Tammy Buckner  01:43

And the journey do I have to tell, ya know, I know. This is so funny. Yeah. Because it’s like we’ve been on different things. But this is the first time that I have been here. And I’m excited. So thank you so much for this opportunity. Wow, about me and about my journey. It’s so crazy because I get that question asked a lot. And oftentimes, I don’t go way back when I really started in technology. Was probably before coding and tech was a real word. It was just, I was tinkering. Yeah, I loved taking things apart. My uncle years ago used to take things apart, and I would watch him put them back together. And, you know, I’d fiddle and fiddle with the wires because he you know, it was all electronics. So I was right there. And that started getting me excited about tinkering. And again, doing things that I knew nothing about at that time. Time is I was continuing, you know, doing them. My parents bought me a computer. I took that apart. No,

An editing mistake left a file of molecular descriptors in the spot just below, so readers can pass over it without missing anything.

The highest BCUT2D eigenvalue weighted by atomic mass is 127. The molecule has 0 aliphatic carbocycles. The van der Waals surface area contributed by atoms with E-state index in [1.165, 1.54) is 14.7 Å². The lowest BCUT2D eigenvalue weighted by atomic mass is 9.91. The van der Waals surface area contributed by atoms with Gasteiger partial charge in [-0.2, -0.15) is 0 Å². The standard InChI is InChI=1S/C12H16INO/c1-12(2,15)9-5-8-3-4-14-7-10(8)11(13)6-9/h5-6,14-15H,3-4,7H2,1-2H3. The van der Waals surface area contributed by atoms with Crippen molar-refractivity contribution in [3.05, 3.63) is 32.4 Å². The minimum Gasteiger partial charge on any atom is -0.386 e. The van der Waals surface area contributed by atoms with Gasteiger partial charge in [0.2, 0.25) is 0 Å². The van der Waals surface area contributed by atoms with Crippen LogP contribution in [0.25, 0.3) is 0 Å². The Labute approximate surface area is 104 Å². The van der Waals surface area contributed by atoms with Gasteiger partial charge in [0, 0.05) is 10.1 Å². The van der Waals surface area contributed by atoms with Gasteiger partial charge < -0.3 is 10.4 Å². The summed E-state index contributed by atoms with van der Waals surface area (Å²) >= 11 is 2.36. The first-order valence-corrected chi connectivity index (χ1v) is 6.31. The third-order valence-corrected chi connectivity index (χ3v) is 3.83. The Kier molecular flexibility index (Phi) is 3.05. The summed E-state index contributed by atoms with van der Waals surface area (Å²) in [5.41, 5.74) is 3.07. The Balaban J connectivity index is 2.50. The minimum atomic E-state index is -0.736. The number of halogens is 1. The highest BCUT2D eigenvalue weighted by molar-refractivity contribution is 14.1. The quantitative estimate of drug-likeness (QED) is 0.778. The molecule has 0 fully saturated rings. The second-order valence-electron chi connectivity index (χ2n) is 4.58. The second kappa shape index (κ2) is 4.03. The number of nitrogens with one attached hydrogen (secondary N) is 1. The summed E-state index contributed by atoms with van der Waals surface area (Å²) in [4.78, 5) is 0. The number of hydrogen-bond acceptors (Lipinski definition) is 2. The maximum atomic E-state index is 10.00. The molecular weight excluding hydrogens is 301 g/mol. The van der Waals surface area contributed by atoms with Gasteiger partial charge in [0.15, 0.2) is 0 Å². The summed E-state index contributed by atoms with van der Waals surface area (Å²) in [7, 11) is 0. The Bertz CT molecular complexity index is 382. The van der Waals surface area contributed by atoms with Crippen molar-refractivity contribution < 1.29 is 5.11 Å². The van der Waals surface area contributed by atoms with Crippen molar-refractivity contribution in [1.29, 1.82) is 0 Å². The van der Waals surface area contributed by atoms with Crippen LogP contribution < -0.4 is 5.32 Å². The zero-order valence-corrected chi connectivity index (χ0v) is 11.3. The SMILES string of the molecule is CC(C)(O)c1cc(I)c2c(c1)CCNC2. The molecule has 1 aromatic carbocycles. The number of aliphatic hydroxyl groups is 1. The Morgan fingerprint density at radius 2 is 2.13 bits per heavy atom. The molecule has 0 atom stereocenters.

Lauren Conaway  02:53

I’m crazy. Like, I imagined that there were there were there was a piece of them that was probably excited. Like, look at how smart or girl is. But at the same time, it’s like quit destroying your stuff.


Tammy Buckner  03:03